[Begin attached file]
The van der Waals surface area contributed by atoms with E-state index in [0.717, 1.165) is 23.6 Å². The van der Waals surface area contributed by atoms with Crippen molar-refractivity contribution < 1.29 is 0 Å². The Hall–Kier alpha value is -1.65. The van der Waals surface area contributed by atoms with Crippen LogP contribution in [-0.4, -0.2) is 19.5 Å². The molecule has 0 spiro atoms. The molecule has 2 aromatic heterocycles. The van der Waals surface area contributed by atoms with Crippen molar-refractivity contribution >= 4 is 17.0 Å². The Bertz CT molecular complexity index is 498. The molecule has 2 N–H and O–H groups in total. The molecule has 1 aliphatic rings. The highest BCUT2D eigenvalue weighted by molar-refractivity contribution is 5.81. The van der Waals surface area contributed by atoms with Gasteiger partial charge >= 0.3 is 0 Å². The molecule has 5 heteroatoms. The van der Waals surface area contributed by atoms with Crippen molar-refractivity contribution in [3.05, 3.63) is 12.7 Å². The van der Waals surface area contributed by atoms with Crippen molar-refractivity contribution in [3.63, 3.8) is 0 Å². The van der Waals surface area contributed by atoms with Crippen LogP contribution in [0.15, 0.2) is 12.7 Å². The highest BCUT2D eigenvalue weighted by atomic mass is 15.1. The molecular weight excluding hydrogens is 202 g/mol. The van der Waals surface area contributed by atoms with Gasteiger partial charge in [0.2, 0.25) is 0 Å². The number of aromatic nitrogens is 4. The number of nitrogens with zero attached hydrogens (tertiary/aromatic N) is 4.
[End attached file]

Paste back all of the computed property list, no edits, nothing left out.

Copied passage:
The van der Waals surface area contributed by atoms with E-state index in [0.717, 1.165) is 23.6 Å². The van der Waals surface area contributed by atoms with Crippen molar-refractivity contribution < 1.29 is 0 Å². The Hall–Kier alpha value is -1.65. The van der Waals surface area contributed by atoms with Crippen LogP contribution in [-0.4, -0.2) is 19.5 Å². The molecule has 0 spiro atoms. The molecule has 2 aromatic heterocycles. The van der Waals surface area contributed by atoms with Crippen molar-refractivity contribution >= 4 is 17.0 Å². The Bertz CT molecular complexity index is 498. The molecule has 2 N–H and O–H groups in total. The molecule has 1 aliphatic rings. The highest BCUT2D eigenvalue weighted by molar-refractivity contribution is 5.81. The van der Waals surface area contributed by atoms with Gasteiger partial charge >= 0.3 is 0 Å². The molecule has 5 heteroatoms. The van der Waals surface area contributed by atoms with Crippen molar-refractivity contribution in [3.05, 3.63) is 12.7 Å². The van der Waals surface area contributed by atoms with Crippen molar-refractivity contribution in [3.63, 3.8) is 0 Å². The van der Waals surface area contributed by atoms with Crippen LogP contribution in [0.15, 0.2) is 12.7 Å². The highest BCUT2D eigenvalue weighted by atomic mass is 15.1. The molecular weight excluding hydrogens is 202 g/mol. The van der Waals surface area contributed by atoms with Gasteiger partial charge in [0.2, 0.25) is 0 Å². The number of aromatic nitrogens is 4. The number of nitrogens with zero attached hydrogens (tertiary/aromatic N) is 4.